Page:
Posted on May 17, 2014


Creating Independent Culture

The more time you spend in the Korean independent music scene, the more you begin to get the sense that something is a little different from other scenes in other global cities. The quality and quantity of music is the same, so it certainly isn’t that. Fans at the shows are enthusiastic and supportive, the same as fans in New York or Paris. Venues are just as dingy, shoestring, and glorious as anywhere else. And of course there are the ever present hipsters. So then what is that feeling? Where does it come from?

I could not answer these questions for myself until I started talking to musicians, venue owners, promoters, and fans about their experiences gained while participating in independent music culture. I compared these with the stories of practically every person I met in Korea who was not connected to the independent scene. What I found was a startling gap in worldviews and an outlook from the non-musically inclined that seemed to have seized the soul of most of Korea, leaving little room for anything else.

In other nations, there is a cleft between independent and mainstream culture, but nowhere near the degree and magnitude to which it exists in Korea. Mainstream Korean culture is so thoroughly sanitized, directed, managed, and calculated that the very idea of an independent, and uncontrolled, spirit seems foreign. The best way to break through as an independent band isn’t to make a great record, it’s to allow a professional management team to change everything about you, create a marketing focus group to determine who you should be, and make you consumable for a television audience in front of whom you compete with other faux-indie bands. This public cultural sterility numbs the senses of the masses and weaves the idea of individual creativity into the concept of “the other”.

Strange people wearing strange clothes playing strange music aren’t expressing themselves, they are different and crazy; an “other”. That is the message being piped into the brains of the people of Korea. Rock music is defined as X, Jazz is defined as Y, Pop is defined as Z. If rock music dare sound like Q, well that just isn’t acceptable. Playing bands like Mukimukimanmansu or Odaeri for people indoctrinated into this mainstream mentality elicits looks of confusion and a lack of understanding.

More than once I have heard the words “culture shock” leave their lips. But I emphasize to these poor souls that this is also a part of the culture they were born into. This is your culture! But it can’t be, because their culture is defined as X, Y, and Z. Q couldn’t possibly exist within that paradigm. They dismiss the practitioners of the bizarre as mentally deviant, people who couldn’t cut it in normal culture and so live a sub-life; never part of their Korea.

That is the atmosphere and environment independent artists and musicians are working within when the work and live in Korea. It feels stifling, like someone is throttling you, insisting you give in to a list of demands if you wish to breathe. But, as a reaction to the hostility besieging their lives and passions, this creative community has chosen to band together and rise above; forming a stronger bloc by working for a common purpose.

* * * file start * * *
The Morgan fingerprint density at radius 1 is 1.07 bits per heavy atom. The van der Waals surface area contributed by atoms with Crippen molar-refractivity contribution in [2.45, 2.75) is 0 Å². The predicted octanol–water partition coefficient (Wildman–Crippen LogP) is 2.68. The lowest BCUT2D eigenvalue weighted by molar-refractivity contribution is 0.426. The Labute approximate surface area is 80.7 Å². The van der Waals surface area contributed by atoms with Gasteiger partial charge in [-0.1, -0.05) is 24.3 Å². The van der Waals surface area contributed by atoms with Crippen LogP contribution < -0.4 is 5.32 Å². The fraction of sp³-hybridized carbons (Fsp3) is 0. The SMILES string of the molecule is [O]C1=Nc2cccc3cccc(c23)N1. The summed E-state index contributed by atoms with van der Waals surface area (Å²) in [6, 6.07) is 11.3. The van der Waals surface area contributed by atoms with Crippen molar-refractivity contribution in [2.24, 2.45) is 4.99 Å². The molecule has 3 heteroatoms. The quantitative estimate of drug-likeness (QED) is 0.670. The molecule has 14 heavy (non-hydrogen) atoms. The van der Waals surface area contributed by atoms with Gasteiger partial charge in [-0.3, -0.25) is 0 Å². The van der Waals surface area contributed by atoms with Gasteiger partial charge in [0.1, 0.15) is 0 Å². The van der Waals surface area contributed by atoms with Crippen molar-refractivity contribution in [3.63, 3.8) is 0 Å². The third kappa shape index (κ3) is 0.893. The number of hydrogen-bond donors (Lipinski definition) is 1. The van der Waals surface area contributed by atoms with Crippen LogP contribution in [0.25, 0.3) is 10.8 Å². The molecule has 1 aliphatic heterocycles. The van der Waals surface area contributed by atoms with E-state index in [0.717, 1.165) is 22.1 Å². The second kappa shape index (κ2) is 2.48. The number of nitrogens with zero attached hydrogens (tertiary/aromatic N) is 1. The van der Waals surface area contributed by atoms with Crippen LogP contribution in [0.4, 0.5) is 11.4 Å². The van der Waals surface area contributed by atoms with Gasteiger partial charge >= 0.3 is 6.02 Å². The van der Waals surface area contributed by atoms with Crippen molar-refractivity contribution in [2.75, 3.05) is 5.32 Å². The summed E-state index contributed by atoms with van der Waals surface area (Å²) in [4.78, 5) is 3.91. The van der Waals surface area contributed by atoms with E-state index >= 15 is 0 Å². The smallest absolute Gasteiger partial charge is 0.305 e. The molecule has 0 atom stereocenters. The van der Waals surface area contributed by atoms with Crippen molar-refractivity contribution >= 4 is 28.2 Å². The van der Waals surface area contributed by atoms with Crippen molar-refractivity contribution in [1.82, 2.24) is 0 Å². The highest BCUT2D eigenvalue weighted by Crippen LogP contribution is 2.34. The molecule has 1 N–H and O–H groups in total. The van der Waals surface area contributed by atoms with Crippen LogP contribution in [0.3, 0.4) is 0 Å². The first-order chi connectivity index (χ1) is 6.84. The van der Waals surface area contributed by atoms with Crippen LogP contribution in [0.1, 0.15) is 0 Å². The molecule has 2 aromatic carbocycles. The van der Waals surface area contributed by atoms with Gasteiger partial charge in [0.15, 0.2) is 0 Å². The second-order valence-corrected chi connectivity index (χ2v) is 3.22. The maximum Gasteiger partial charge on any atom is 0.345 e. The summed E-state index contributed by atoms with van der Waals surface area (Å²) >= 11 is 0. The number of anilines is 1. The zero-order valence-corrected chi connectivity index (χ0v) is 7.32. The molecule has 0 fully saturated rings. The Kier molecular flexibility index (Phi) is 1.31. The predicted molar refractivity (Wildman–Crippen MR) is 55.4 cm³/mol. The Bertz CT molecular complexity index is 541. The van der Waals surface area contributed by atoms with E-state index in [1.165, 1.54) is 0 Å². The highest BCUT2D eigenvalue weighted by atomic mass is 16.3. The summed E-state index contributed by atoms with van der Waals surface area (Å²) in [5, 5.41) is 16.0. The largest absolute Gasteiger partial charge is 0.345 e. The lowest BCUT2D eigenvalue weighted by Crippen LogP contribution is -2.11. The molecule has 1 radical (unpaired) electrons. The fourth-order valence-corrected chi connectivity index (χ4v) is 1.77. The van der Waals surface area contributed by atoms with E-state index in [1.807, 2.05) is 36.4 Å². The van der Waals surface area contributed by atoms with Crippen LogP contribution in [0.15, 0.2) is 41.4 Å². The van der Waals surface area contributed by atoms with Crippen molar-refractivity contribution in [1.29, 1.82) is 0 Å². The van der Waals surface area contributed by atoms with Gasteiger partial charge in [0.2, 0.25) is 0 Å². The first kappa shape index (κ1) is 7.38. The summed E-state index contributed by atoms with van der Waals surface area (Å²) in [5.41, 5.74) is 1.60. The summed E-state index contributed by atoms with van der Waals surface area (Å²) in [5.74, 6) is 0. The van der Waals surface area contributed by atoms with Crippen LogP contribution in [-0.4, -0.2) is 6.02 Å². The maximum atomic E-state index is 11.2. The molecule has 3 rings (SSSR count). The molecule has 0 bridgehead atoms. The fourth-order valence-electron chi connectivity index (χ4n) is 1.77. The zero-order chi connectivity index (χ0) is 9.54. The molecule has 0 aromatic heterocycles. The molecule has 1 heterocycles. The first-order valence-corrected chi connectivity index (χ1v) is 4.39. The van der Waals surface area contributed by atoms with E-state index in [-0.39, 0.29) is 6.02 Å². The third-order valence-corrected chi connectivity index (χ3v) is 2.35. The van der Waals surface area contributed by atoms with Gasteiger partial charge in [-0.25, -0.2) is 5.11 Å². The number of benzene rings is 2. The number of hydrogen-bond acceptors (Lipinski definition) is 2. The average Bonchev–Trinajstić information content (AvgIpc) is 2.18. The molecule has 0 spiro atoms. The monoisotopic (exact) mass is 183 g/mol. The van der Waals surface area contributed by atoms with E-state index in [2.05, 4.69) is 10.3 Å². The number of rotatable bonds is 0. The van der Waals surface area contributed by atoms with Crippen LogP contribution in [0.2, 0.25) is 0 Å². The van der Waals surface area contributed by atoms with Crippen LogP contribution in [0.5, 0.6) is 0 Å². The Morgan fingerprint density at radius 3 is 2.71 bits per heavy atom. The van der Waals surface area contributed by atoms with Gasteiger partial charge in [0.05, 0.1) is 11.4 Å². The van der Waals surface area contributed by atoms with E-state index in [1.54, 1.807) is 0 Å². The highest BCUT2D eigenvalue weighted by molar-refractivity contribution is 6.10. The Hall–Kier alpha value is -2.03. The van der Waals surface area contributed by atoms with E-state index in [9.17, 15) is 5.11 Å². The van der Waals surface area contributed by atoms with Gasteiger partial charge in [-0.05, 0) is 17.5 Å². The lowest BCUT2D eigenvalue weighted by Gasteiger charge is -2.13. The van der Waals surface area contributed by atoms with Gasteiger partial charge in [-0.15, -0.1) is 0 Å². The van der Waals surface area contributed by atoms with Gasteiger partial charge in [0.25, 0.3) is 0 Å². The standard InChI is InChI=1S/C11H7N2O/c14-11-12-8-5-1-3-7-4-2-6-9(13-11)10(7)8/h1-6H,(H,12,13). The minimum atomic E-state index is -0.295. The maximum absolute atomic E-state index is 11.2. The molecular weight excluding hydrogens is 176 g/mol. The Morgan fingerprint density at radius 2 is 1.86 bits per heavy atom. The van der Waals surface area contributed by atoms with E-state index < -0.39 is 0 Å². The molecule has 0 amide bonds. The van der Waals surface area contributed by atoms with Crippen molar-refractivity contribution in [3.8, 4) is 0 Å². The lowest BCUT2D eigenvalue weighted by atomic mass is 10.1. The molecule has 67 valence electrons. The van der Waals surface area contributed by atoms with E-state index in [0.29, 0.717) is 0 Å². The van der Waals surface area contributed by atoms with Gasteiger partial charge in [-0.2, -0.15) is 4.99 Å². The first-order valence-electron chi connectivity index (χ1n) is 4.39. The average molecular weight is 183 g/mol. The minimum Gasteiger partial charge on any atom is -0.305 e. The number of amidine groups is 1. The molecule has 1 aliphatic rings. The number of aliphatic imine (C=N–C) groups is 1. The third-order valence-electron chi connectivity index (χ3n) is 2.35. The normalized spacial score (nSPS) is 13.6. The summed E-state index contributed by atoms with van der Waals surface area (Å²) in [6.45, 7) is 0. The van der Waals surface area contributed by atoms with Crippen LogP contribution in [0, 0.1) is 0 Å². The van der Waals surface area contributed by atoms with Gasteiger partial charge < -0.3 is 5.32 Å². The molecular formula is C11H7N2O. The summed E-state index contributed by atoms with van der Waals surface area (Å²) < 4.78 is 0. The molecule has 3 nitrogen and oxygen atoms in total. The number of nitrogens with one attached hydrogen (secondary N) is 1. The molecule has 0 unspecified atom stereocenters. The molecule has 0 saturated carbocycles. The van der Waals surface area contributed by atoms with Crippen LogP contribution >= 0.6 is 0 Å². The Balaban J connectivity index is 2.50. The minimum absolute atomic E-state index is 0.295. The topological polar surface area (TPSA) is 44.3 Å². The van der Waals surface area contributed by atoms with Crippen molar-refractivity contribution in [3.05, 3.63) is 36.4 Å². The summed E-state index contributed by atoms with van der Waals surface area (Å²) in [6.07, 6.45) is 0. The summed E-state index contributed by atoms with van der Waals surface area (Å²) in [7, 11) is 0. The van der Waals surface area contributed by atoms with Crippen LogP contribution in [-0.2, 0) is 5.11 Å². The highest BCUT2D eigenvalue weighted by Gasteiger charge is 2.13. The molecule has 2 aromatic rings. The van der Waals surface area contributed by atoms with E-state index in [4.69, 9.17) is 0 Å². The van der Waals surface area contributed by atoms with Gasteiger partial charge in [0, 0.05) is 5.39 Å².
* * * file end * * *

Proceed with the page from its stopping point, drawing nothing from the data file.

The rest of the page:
The musical collective known as the “Jarip Music Association” (Jarip means ‘independent‘ in Korean), serves a plethora of functions. It stands as a creative community, a safe haven for beleaguered artists to seek shelter, and a battle cry to oppose the overwhelming forces pitted against their ideals. The members have defined the type of world they wish to live within and are prepared to teach, fight, protest, rock, fundraise, and do whatever else it takes to carve a place for themselves in a reality they craft to resemble that dream.

Jarip has its roots in the tumultuous period of 2009-2011 when two major cases of forced removal spurred Seoul’s creative class into political action. The first, known at the “Yongsan Incident”, occurred on January 20, 2009 and involved police illegally raiding and clashing with members of the Federation Against Housing Demolition and evictees of a commercial building in Yongsan who were refusing to vacate. The massacre left twenty-three injured and six dead. This tragic event heightened public awareness of the forced removal issue and the set the stage for the Dooriban protests of 2010.

Yamagata Tweakster, a musician and activist involved in Jarip and the Dooriban protest

On Christmas Eve 2009, armed thugs from a shell company called Namjeon DNC, a front for GS Construction, the conglomerate attempting to redevelop the land, broke into the noodle shop “Dooriban” located near Hongik University Station and proceeded to forcibly remove clients, smash up the interior, and cause havoc. The next day the owner of the restaurant, Ahn Jong-nyeo, began a sit-in which lasted 531 days and eventually pressured the company into delivering a reasonable settlement package providing the establishment with enough funds to relocate.